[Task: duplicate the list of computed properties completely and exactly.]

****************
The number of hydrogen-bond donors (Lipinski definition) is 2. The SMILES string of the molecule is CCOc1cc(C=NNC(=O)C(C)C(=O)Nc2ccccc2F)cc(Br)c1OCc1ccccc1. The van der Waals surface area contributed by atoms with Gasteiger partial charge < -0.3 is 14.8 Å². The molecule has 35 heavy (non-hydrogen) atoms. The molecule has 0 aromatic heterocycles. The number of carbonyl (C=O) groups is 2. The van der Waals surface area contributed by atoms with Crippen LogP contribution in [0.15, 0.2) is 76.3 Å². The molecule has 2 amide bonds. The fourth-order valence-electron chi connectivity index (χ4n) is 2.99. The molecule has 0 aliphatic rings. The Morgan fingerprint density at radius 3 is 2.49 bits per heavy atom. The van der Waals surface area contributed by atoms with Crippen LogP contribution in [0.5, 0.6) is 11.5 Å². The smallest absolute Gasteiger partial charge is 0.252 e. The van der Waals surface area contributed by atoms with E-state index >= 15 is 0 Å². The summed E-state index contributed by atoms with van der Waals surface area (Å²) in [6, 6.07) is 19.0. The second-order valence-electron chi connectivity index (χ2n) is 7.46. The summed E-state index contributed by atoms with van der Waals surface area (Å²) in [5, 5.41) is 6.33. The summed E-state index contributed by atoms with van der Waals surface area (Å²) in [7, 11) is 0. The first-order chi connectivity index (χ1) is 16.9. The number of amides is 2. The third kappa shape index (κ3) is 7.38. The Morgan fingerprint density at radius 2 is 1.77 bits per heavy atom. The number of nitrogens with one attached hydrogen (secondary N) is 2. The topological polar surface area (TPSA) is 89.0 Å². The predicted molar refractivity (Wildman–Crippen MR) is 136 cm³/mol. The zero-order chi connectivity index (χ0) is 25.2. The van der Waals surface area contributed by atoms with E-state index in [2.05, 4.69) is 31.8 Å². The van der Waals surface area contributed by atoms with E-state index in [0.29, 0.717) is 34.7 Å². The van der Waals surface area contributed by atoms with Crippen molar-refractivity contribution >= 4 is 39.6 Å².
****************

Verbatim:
The number of hydrogen-bond donors (Lipinski definition) is 2. The SMILES string of the molecule is CCOc1cc(C=NNC(=O)C(C)C(=O)Nc2ccccc2F)cc(Br)c1OCc1ccccc1. The van der Waals surface area contributed by atoms with Gasteiger partial charge < -0.3 is 14.8 Å². The molecule has 35 heavy (non-hydrogen) atoms. The molecule has 0 aromatic heterocycles. The number of carbonyl (C=O) groups is 2. The van der Waals surface area contributed by atoms with Crippen LogP contribution in [0.15, 0.2) is 76.3 Å². The molecule has 2 amide bonds. The fourth-order valence-electron chi connectivity index (χ4n) is 2.99. The molecule has 0 aliphatic rings. The Morgan fingerprint density at radius 3 is 2.49 bits per heavy atom. The van der Waals surface area contributed by atoms with Crippen LogP contribution in [0.5, 0.6) is 11.5 Å². The smallest absolute Gasteiger partial charge is 0.252 e. The van der Waals surface area contributed by atoms with E-state index >= 15 is 0 Å². The summed E-state index contributed by atoms with van der Waals surface area (Å²) in [6, 6.07) is 19.0. The second-order valence-electron chi connectivity index (χ2n) is 7.46. The summed E-state index contributed by atoms with van der Waals surface area (Å²) in [5, 5.41) is 6.33. The summed E-state index contributed by atoms with van der Waals surface area (Å²) in [7, 11) is 0. The first-order chi connectivity index (χ1) is 16.9. The number of amides is 2. The third kappa shape index (κ3) is 7.38. The Morgan fingerprint density at radius 2 is 1.77 bits per heavy atom. The number of nitrogens with one attached hydrogen (secondary N) is 2. The topological polar surface area (TPSA) is 89.0 Å². The predicted molar refractivity (Wildman–Crippen MR) is 136 cm³/mol. The zero-order chi connectivity index (χ0) is 25.2. The van der Waals surface area contributed by atoms with E-state index in [2.05, 4.69) is 31.8 Å². The van der Waals surface area contributed by atoms with E-state index in [0.29, 0.717) is 34.7 Å². The van der Waals surface area contributed by atoms with Crippen molar-refractivity contribution >= 4 is 39.6 Å².